U.S. weather forecasters are watching Tropical Storm Alex to see if it may pose a threat to oil spill clean-up efforts in the Gulf of Mexico.
Forecasters said early Saturday there was no way to know for sure if ongoing efforts off the U.S. Gulf Coast will be affected. But the National Hurricane Center's Jack Bevins tells the Associated Press that the most recent models show Alex missing the area.
U.S. Coast Guard Admiral Thad Allen warned Friday that the storm system could force officials to shut down the oil spill containment effort for as much as two weeks.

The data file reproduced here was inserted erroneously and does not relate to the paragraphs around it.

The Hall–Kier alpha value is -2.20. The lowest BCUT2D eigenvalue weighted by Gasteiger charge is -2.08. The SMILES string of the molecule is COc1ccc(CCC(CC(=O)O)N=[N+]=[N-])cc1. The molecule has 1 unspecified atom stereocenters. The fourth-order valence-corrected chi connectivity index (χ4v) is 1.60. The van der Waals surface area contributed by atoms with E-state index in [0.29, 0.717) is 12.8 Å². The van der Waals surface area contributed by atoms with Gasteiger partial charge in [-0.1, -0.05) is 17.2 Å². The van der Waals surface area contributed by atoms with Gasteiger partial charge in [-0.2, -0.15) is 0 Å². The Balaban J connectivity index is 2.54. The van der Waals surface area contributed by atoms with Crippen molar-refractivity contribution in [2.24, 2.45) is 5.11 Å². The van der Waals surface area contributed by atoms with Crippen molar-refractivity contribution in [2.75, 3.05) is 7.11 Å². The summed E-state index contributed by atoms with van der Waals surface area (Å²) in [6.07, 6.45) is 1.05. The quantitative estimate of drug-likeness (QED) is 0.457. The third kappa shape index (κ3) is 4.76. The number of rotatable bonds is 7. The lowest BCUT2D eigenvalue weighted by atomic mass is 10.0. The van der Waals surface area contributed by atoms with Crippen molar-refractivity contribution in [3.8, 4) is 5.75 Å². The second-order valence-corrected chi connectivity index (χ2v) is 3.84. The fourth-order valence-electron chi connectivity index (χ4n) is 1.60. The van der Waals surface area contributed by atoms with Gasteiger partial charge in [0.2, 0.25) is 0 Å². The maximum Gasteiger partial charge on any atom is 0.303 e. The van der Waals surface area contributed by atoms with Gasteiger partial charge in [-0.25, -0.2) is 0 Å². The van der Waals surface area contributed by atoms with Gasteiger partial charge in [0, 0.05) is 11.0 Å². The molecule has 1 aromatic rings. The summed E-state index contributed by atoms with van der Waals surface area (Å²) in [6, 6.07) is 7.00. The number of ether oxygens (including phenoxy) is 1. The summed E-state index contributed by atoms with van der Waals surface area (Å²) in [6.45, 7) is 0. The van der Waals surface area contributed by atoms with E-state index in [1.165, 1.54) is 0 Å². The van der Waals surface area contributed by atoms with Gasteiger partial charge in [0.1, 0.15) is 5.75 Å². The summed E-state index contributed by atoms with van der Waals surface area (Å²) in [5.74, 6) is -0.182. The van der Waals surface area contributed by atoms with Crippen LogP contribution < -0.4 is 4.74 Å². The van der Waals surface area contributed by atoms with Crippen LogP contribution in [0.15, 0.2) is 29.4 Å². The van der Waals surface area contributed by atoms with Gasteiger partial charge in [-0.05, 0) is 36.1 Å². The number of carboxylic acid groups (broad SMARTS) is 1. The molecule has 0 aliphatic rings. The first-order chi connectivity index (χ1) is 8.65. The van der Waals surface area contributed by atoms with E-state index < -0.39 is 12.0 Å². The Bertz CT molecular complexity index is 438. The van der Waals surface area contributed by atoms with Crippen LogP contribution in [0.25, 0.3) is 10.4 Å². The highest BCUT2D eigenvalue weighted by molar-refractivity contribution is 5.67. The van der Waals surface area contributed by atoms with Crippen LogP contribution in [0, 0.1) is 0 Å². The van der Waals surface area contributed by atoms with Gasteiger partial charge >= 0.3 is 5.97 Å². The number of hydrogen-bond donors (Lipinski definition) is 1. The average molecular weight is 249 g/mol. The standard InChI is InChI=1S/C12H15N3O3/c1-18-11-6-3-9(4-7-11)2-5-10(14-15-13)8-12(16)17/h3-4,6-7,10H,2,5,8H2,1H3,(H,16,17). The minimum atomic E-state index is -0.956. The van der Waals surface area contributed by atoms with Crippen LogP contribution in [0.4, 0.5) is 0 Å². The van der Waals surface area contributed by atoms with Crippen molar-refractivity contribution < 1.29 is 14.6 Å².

Allen said if the containment effort has to be abandoned, the leaking oil well will not be attended and oil will flow freely into the Gulf.
Admiral Allen also said an oil production vessel from the North Sea is expected to be in place next week that should more than double the amount of oil captured from the leaking well.
He said U.S. Vice President Joe Biden planned to be in the Gulf Coast region Tuesday to assess the response and clean-up efforts.
Oil giant BP says 23,725 barrels of oil were collected or burned off Thursday. Allen says the company hopes to be able to collect as much as 53,000 barrels a day from the well site by the end of the month.
BP says it has so far spent $2.35 billion responding to the oil spill in the Gulf. The London-based company released the new number Friday, saying it includes $126 million in payments to those impacted by the spill.
Some information for this report was provided by AP and Reuters.